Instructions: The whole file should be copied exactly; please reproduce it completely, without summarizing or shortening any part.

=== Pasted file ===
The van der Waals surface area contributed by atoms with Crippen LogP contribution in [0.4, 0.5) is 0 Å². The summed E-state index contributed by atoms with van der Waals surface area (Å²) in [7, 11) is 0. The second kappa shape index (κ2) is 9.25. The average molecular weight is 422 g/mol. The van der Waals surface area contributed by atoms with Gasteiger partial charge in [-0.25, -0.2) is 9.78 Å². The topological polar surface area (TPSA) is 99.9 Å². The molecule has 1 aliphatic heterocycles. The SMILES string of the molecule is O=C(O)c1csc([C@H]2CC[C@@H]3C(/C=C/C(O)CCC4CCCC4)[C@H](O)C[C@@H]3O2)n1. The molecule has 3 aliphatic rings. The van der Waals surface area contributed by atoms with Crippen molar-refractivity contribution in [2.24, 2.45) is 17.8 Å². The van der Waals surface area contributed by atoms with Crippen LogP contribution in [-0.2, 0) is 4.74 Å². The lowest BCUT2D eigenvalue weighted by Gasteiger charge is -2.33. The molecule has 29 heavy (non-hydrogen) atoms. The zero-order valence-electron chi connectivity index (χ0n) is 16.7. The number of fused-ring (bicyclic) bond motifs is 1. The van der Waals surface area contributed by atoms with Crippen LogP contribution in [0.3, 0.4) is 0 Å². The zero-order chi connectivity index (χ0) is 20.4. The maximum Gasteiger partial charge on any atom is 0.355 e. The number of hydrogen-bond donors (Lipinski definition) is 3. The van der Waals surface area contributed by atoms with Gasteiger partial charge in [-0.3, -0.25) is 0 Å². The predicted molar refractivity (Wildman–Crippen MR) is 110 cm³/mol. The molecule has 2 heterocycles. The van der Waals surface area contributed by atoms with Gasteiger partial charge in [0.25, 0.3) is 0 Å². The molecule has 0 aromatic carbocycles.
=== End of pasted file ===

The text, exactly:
The van der Waals surface area contributed by atoms with Crippen LogP contribution in [0.4, 0.5) is 0 Å². The summed E-state index contributed by atoms with van der Waals surface area (Å²) in [7, 11) is 0. The second kappa shape index (κ2) is 9.25. The average molecular weight is 422 g/mol. The van der Waals surface area contributed by atoms with Gasteiger partial charge in [-0.25, -0.2) is 9.78 Å². The topological polar surface area (TPSA) is 99.9 Å². The molecule has 1 aliphatic heterocycles. The SMILES string of the molecule is O=C(O)c1csc([C@H]2CC[C@@H]3C(/C=C/C(O)CCC4CCCC4)[C@H](O)C[C@@H]3O2)n1. The molecule has 3 aliphatic rings. The van der Waals surface area contributed by atoms with Crippen molar-refractivity contribution in [2.24, 2.45) is 17.8 Å². The van der Waals surface area contributed by atoms with Crippen LogP contribution in [-0.2, 0) is 4.74 Å². The lowest BCUT2D eigenvalue weighted by Gasteiger charge is -2.33. The molecule has 29 heavy (non-hydrogen) atoms. The zero-order valence-electron chi connectivity index (χ0n) is 16.7. The number of fused-ring (bicyclic) bond motifs is 1. The van der Waals surface area contributed by atoms with Crippen LogP contribution in [0.3, 0.4) is 0 Å². The zero-order chi connectivity index (χ0) is 20.4. The maximum Gasteiger partial charge on any atom is 0.355 e. The number of hydrogen-bond donors (Lipinski definition) is 3. The van der Waals surface area contributed by atoms with Gasteiger partial charge in [-0.3, -0.25) is 0 Å². The predicted molar refractivity (Wildman–Crippen MR) is 110 cm³/mol. The molecule has 2 heterocycles. The van der Waals surface area contributed by atoms with Gasteiger partial charge in [0.25, 0.3) is 0 Å². The molecule has 0 aromatic carbocycles.